For this round, I think NTUC Income is the winner on the basis of probability at my current age.
Round 6: The full coverage riders
This means no payment at all is required in the event of hospitalisation.
Premium rate of the plan with this:
- NTUC Enhanced Incomeshield Preferred: $373 + $306 = $679
- Prudential PruShield A Premier: $360 + $366 = $726
- AXA Shield Plan A: $391 + $322 = $721
Based on premium rate comparison alone, seems like my current plan with NTUC Income is a wise decision.
Round 7: Which rider should I get?
Just a bit of background, my parents had actually purchased my health insurance since I was age 1.5yrs old. Meaning, the total premium paid till date for the Plus rider is approx $7500. Prior to this, I was hospitalised once before at age 10 and had a surgery done. Same thing, did not need to pay a single cent.
So if I null the premium paid before age 10, my total premium paid for the Plus rider from age 10 to 25 (i.e. 16 years) is approx $4500. If i bought the Assist rider instead, the total premium for the same period would be approx $2800. That is a difference of $1700. So a hospitalisation bill has to be at least $17,000 to “break-even” at this point, for the Plus Rider to make sense. And that is close to the $20,000 arbitrary number I used, which I assumed would involve a much longer stay, a surgery or a very complex medical complaint.
Based on my recent hospitalisation, if I had the co-pay rider, I would have to fork out $650. That would amount to approx 6 years worth ($650 / ($306-$190)) of the additional premium I’m paying for the Plus rider.
My Other Considerations Currently
Because of the nature of my job, I have actually been falling ill pretty frequently. So I suspect I might potentially have multiple small admissions in the future. However, I cannot rule out a potential surgery for things like appendicitis or worse, accidents. (touch wood).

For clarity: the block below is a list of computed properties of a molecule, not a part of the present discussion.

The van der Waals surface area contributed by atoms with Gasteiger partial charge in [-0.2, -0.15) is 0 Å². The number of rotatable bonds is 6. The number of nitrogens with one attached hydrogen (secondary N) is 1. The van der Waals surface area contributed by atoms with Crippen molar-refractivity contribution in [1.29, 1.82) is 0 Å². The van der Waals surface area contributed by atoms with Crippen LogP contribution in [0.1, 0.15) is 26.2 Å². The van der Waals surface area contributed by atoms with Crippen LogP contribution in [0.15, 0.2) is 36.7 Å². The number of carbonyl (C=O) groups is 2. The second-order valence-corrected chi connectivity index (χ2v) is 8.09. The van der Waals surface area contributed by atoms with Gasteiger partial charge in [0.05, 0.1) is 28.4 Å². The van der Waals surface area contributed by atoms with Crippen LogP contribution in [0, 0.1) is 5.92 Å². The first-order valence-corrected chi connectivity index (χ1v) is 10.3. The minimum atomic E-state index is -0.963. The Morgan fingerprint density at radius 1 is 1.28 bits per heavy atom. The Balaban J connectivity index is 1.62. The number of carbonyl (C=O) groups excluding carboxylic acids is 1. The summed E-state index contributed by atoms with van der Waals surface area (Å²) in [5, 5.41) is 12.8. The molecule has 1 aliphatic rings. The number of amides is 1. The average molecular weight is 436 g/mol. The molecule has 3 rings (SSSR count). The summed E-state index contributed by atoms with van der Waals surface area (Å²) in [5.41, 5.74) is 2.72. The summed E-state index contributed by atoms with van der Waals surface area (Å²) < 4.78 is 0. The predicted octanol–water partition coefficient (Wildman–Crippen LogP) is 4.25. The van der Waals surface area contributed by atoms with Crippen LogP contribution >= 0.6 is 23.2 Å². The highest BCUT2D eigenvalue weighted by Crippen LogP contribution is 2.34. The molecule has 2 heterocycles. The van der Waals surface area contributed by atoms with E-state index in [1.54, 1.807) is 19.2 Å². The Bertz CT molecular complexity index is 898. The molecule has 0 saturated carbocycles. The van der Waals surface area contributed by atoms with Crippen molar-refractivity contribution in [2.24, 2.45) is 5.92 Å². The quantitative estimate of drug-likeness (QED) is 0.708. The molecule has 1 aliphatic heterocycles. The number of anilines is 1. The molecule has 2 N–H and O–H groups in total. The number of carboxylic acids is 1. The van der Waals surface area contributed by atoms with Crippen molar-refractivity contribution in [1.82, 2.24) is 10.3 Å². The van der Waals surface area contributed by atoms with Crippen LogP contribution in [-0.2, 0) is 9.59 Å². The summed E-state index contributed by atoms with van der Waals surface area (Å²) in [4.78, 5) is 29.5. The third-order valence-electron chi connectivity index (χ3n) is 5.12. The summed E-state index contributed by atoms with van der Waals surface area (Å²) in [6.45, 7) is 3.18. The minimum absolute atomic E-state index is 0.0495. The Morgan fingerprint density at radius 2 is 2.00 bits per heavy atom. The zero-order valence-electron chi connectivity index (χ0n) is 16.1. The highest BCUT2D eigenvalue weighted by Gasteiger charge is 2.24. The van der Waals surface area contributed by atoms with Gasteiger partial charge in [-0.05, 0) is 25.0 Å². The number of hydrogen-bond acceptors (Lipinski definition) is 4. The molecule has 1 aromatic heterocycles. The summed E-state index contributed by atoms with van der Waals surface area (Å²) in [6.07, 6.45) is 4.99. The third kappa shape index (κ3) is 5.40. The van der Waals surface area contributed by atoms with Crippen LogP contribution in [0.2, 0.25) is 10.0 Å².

Looking long-term, at age 50 and above, I think that the pre- and post- hospitalisation treatment limits are of utmost importance. Because recovery times tend to be longer than when we’re young and we’re looking at increased possibility of cardiac issues, stroke, etc that requires frequent follow ups for quite a period of time post-discharge. Meaning, Prudential and AXA’s offer of 180 days pre- and 365 days post- would serve as better coverage. Goodbye, NTUC Income.
In the those later years, the premium rate for the shield plans would increase drastically. Although NTUC Income comes at a cheaper premium than Prudential or AXA for private hospitalisation, I doubt I can afford a private shield plan then (approx $400-$500 every month for the plan alone!). I would probably settle for A or B1 class wards. So now, my worry is that if I were to develop a medical condition from now till age 49, and want to change my insurer in the later years, wouldn’t it complicate matters since now I am considered to have a “pre-existing medical condition”?
Just from a short (and maybe not as accurate) check, Prudential’s A Plus plan with extra lite rider would make the most sense in my silver years. Because hospitalisations will occur pretty frequently esp from age 70-100, the cap of $1750 per policy year will make a lot of sense. Moreover, AXA’s rider for full coverage would be substantially more expensive.
My Final Decision
I would probably stick to my NTUC Income plan with the Plus Rider at the moment. However, I will review my insurance again at age 30, with the eventual aim of converting to Prudential’s A Plus plan with the extra lite rider before any “pre-existing medical conditions” set in.